Penny pinchers have been dominant forces in the automotive industry since its earliest days.

Like Benjamin Franklin, their creed is "a penny saved is a penny earned," and little else matters.

That may be good advice if you're spending foolishly, or if you're focusing only on your own turf and not the whole. You can save, for example, by using cheaper materials for an instrument panel or by selecting window cranks over electric windows.

But if your direct competitors use better, higher- cost materials that are more pleasing to customers, or automatic window lifts where customers have come to expect them and you fail to do so, you may well lose in the marketplace. Then you're forced to pay the price in the form of rebates and other incentives. Save a penny, lose a dollar.

I've seen numerous examples of this kind of thinking. My favorite took place in 1981 when Ford Motor Co. introduced a sporty coupe version of the Escort called the EXP, and its Mercury LN7 twin. It wasn't a bad design, except for the frontal treatment: A pair of bulging headlamps jutting out from the fenders, looking very old-fashioned, and mindful of a frog's face.

I asked a Ford official why sleek hidden headlamps weren't chosen, clearly a design more befitting sporty cars like the EXP and LN7. "We thrifted that front end," was his simple, wry reply. The coupes started out fairly well, generating a combined 72,719 sales during their first year. In 1982, however, they sank to 52,128, dropping like a thud to 24,288 in 1983, rebounding to 31,213 in '84, and then trailing off to 17,927 in '85. The EXP remained in production until 1988, but from 1986 on it was lumped together with total Escort sales, clearly an admission it was going nowhere.

Ford's penny-pinching wasn't entirely to blame, of course. Originally designed as a 2+2, Ford - citing safety standards - eliminated rear seating, and wound up with a 2-seater, a configuration that limited its appeal.

In the end, no amount of marketing cash could have saved the little coupe.

And that's my point: Automakers spend billions on rebates and incentives to move sluggish-selling cars and trucks: $500, $1,000, $1,500 and even $2,000 per vehicle are not uncommon these days. Market conditions often trigger rebate wars, of course; everybody is trying to move the iron.

But what if some of this marketing and advertising cash were to be invested up front during product development, where penny-pinching has become both an art and science that has everyone from engineering, design, purchasing and manufacturing zeroing in on sometimes minute amounts?

It's as though separate companies are involved: On one side are the misers with their little coin bags tightly drawn shut, on the other big spenders with fat wallets who may pinch millions but certainly not pennies.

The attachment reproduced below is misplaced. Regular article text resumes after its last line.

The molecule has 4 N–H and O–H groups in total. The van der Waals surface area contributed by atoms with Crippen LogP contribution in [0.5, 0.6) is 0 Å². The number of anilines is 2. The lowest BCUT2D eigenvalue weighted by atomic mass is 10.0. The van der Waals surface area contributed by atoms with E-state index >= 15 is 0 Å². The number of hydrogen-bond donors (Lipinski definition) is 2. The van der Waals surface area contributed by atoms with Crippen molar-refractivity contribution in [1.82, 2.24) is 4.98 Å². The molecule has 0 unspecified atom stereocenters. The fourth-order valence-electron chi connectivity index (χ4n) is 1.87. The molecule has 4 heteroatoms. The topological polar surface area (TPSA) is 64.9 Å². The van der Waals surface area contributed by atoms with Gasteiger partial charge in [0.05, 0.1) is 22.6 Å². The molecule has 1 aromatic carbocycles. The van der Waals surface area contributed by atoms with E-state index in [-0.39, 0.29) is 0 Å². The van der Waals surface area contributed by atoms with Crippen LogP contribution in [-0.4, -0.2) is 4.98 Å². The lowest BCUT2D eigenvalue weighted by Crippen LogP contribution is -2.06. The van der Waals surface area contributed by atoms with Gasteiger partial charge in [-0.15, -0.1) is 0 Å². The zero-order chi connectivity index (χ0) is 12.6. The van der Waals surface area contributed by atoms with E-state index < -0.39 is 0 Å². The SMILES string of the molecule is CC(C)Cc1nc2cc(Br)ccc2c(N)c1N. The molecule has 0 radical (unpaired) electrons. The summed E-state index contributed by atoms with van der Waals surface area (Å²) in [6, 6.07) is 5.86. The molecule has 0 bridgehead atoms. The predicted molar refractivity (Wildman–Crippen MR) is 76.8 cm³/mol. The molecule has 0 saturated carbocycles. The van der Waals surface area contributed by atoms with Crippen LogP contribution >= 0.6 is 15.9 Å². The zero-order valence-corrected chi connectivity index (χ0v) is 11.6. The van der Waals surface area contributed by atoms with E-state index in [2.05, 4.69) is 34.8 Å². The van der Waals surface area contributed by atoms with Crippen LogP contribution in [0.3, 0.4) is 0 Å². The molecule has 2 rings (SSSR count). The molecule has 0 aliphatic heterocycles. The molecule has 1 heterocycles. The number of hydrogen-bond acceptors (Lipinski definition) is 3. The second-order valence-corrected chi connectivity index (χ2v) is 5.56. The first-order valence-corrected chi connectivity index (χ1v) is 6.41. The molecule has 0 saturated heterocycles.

And why? Because in many instances the vehicles they are charged with moving - you might say at any price - can't compete due to excessive scrimping up front.

Now don't get me wrong. I think it's vital to eliminate waste, run lean and otherwise battle costs wherever that makes sense. And sometimes it's necessary to keep an assembly line moving for other reasons, producing excess inventories that must be cleared.

But during those early stages when the products are being developed for an increasingly finicky buyer in a highly competitive market, doesn't it also make sense to consider what it will cost you down the road if you don't deliver what customers want - or indeed demand?

Take the two best-selling cars in the U.S., the Toyota Camry and Honda Accord. Neither one is a glamour puss, but you can scrutinize them down to the most inaccessible bolt and have a tough time finding any evidence they have been "thrifted." Customers have come to expect pleasing, if not radical, designs and quality engineering and manufacturing - the up-front stuff - as given in Camry and Accord, and are willing to pay the price. Rarely is either car heavily incentivized, saving Toyota and Honda tons on the marketing side. And the halo they provide over other models also is a boon to both automakers.

They are glowing examples of the total cost equation: Do it right at the outset, even if it costs a bit more, and save down the line.

General Motors Corp.'s Saturn subsidiary was founded on this principle. The idea was to build good cars and focus on developing an exceptional relationship with buyers. After nearly 10 years, it has worked quite well. In a crowded, competitive small-car market, however, even Saturn has been forced to offer incentives.

"Pricing is terrible, and marketing costs (rebates et. al) are soaring," says Merrill Lynch automotive analyst John Casesa. "But you can't get away with nickel-and-diming consumers anymore. A vinyl roof is not enough; you've got to have real content."

That's another way of supporting the view that by changing their penny-pinching mindset in the early stages, automakers just might save big bucks after the car-haulers roll. Ford, for one, apparently now understands how this can work.

"They've put an awful lot of content in the (new) Focus," says Mr. Casesa. "The market changed faster than most people expected because the Japanese came in with more content."